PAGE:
What is the Object Concepts Creative Technique?
The Object Concepts Creative Thinking Technique generates General Creative Ideas from Concepts associated with different objects.
Object Concepts uses different – linked or abstract – concepts from a chosen object to establish an idea landscape for a creative text or a creative visual work.
How does Object Concepts work?
Concepts associated with an inanimate object (e.g. a desk) are identified. These concepts can be linked directly, indirectly, or merely by association.
For a desk the concepts could include : support, material, manufacture, storage, work, information, intrigue, worry and opportunity.
As with all creative techniques, the more you push the technique, and the more sideways-glanced the concepts which you identify, the more creative will be the output.
You can choose any object to work with – although Object Concepts is particularly effective when an object which is associated with the creative problem is used.
However, as shown in the following illustration, more remote objects can still provide useful insights.
Demonstration: Object Concepts
The following is a simple illustration of the Object Concepts Creative Thinking Technique.
The Specific Ideas
In this Illustration of the Objects Concept Technique the Specific Ideas are outlined by the following sentences:
- The disappearance of the aristocratic families which had traditionally played an active role in the governance of the realm, coupled with Cnut’s choice of thegnly advisors, put an end to the balanced relationship between monarchy and aristocracy so carefully forged by the West Saxon Kings.
- Cnut died on 12 November 1035. In Denmark he was succeeded by Harthacnut, reigning as Cnut III, although with a war in Scandinavia against Magnus I of Norway, Harthacnut was “forsaken [by the English] because he was too long in Denmark”. Peace in Scandinavia left Harthacnut free to claim the throne himself in 1040. He brought the crowns of Denmark and England together again until his death in 1042.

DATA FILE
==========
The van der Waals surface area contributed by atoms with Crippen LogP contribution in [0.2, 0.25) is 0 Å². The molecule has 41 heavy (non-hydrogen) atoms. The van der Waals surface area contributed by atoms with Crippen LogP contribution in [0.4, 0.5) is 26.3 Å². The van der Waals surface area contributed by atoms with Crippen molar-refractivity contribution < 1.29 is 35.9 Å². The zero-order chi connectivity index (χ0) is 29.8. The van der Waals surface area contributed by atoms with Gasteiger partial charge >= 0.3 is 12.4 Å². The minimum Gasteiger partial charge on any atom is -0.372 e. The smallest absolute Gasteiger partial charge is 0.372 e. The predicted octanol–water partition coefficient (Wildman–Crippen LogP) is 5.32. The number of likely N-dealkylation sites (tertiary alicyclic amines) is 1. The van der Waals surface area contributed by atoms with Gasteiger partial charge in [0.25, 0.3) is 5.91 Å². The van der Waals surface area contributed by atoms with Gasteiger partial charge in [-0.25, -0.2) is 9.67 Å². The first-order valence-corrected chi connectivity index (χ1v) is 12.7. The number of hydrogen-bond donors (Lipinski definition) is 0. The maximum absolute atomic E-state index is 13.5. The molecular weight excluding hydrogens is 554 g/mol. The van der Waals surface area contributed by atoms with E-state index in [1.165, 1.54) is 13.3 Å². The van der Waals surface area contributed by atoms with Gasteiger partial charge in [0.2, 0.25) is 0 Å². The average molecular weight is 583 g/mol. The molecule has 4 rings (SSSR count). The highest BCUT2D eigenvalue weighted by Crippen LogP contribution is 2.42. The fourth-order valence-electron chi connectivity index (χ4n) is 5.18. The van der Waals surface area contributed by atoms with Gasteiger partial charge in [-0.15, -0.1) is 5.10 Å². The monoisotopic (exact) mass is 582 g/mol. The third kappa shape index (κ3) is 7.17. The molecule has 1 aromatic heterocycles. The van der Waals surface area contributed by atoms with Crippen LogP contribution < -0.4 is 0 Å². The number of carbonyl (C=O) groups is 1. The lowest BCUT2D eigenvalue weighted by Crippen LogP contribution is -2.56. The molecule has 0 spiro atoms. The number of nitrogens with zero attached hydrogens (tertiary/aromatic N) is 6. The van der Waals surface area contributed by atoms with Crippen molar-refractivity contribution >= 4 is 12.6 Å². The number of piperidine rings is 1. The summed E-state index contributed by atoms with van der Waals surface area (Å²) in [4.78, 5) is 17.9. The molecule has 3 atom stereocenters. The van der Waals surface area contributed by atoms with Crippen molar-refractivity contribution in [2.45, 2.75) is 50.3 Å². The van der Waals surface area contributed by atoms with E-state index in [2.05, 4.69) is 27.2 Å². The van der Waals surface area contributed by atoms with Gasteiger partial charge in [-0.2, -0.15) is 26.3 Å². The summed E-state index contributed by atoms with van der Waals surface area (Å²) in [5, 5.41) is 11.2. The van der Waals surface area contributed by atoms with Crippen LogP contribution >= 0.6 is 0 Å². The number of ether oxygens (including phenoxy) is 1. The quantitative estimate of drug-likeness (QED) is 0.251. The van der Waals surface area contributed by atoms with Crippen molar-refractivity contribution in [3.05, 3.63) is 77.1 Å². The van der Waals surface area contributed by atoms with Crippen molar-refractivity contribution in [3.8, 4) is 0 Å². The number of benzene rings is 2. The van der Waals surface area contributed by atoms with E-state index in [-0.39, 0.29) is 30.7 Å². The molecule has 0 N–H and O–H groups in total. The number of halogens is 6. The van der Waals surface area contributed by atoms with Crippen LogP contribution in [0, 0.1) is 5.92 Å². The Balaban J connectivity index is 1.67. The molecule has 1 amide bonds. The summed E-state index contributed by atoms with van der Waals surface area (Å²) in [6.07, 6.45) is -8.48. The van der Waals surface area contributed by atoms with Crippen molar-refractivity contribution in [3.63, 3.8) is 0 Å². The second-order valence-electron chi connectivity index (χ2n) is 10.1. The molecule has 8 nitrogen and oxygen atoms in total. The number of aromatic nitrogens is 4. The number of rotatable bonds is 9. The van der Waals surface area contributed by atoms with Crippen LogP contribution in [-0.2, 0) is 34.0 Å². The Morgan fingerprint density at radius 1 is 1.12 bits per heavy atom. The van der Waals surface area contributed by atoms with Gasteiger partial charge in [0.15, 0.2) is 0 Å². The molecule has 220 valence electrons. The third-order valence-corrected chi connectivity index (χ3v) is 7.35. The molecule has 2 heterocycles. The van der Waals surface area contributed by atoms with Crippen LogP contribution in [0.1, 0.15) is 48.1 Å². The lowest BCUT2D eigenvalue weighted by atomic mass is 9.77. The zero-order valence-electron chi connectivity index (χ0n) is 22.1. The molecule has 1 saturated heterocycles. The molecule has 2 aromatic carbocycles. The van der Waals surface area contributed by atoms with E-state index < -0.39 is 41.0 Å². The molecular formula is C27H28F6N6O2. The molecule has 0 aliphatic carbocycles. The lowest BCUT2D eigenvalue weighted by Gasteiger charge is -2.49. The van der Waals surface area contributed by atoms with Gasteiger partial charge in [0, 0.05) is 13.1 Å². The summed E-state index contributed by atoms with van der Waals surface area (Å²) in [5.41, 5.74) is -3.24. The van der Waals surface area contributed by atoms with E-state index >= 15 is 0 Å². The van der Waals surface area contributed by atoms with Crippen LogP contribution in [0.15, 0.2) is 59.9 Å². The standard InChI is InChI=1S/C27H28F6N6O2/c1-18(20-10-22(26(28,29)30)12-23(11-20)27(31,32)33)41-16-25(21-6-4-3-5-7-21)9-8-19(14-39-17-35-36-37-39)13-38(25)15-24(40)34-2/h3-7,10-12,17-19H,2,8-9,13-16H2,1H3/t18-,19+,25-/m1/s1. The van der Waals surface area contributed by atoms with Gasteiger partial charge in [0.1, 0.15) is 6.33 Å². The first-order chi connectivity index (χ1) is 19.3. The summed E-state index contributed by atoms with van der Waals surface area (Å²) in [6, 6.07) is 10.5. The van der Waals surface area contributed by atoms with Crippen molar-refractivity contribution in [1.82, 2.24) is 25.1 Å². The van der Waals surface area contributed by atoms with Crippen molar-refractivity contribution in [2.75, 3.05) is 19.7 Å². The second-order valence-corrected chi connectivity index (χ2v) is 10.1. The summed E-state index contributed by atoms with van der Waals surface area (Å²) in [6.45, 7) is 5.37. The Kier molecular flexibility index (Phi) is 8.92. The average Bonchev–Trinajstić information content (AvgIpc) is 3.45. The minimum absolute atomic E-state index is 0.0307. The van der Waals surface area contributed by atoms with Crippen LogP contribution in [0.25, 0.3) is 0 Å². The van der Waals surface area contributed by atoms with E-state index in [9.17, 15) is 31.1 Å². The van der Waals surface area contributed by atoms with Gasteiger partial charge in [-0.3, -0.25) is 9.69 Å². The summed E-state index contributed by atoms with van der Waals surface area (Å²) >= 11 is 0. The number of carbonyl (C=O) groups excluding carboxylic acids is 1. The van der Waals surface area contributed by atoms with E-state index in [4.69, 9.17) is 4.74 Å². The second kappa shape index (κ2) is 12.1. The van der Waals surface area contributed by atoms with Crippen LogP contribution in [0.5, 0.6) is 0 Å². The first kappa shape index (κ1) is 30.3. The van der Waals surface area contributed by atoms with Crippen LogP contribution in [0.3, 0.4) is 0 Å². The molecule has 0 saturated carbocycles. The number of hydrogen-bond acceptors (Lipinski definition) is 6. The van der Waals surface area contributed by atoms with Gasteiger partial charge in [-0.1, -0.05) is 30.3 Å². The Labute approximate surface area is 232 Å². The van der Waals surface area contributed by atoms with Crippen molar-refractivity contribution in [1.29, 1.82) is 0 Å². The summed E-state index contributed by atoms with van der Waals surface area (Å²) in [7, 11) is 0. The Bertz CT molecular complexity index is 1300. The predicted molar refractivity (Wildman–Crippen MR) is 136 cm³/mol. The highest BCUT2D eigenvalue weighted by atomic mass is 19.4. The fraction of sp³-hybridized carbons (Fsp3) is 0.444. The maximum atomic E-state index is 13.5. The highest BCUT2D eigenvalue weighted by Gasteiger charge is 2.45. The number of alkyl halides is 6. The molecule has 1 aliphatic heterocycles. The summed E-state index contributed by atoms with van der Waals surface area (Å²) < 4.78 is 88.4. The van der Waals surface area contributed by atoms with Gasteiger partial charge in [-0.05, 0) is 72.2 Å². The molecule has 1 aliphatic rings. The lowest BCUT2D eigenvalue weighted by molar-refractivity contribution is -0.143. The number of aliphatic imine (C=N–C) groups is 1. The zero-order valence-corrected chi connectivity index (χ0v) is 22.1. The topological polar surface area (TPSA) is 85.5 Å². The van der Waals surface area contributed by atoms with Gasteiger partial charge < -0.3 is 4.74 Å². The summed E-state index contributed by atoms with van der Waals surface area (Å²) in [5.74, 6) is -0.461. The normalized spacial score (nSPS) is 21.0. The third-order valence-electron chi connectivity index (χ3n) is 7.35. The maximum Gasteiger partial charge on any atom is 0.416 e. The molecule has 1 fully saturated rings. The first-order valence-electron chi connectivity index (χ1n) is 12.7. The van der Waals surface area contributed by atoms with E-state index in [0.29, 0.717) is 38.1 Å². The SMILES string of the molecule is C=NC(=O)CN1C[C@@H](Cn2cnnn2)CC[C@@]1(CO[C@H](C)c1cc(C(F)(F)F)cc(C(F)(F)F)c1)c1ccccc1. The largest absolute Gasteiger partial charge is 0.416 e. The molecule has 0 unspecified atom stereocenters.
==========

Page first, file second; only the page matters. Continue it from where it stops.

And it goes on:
- The importance of Worcester depended largely upon its bridge. There was no other bridge across the Severn between Gloucester and Bridgnorth; the conflux of travellers was felt to lay a grievous burden upon Worcester Prior
- During the reign of Harthacnut, Worcester for a time became the storm-centre of the English resistance to the heavy taxes of the Danish king. Two of his huscarls in May 1041, while collecting the geld, were attacked and driven into the tower of the priory and there slain. After six months’ preparation a royal array, led by Godwin, Siward and other earls, reached the county.
The General Ideas
Creative Thinking Technique: Object Concepts
The following is a list of Object Concepts derived from an object. In this case the object is a Parachute.
- Essential resource
- Planning ahead
- Closely Fitting
- Two extreme outcomes
- High risks involved
- Always check everything
- A pursuit that can be life changing
- Strong Emotions
- Procedures recorded and strictly followed
- Force of the wind
- Rough landings
- Knowledge is survival
- Support for those in peril
Points-of-departure which can be further developed into a creative text.
The following is a first-draft text – a list of ‘points of departure’ for a longer creative text – and is designed to show how the Object Concepts Creative Technique can structure the flow of general ideas from starting (specific) ideas.
Each of the sections is derived or influenced by one of more of the above Object Concepts:
There is one essential body that is wrapped around the town. The bridge is the reason the town exists, conveying trade across the river and supporting the town through times of strife and famine.
We gathered last night in the hall of Sigeferth of Worcester, the cold was intense and the fire in the centre of the hall had been raised for the occasion. The window boards were shut and the smoke was turning in the roof space. Sigeferth addressed the Freemen.
‘The wind has carried the Viking King Harthacnut across the sea from his Danish lands. Now he wishes to take the wealth from his Saxon lands and turns first to taxes on our bridge, because he understands the importance of crossing water and a bridge cannot hide itself in the surrounding lands.’
Everyone is close here. Everyone exists through their belonging to the town. It is the town and your neighbours and brethren who defended you, who are your brothers-in-arms. There is nothing more terrifying than to be an outlaw, with nobody to fight for you or your cause.
With such a distant king, the ties of the Freemen are strong to thegn Sigeferth of Worcester. It is Sigeferth who has called us to his fire. He tells of the huscarls of Harthacnut who will shortly come to collect taxes from the bridge, and taxes from the lands that it bridges, to pay for Harthacnut’s armies and court.
The rules of our land and of our house are as clear as if scratched in stone. When Sigeferth demands that we assemble our intentions and that we set out to stand against the huscarls of Harthacnut, we know that the risk is high and that our homes may well burn.
‘Do not forget,’ said Siegeferth through the smoke of the fire, ‘the real village is the people and the people can melt into the hills and woods: and no viking king would ever destroy a bridge. Stand together and the end will be mellow for us all. If we do not stand together then the sword of Harthacnut will cleave us still further apart.’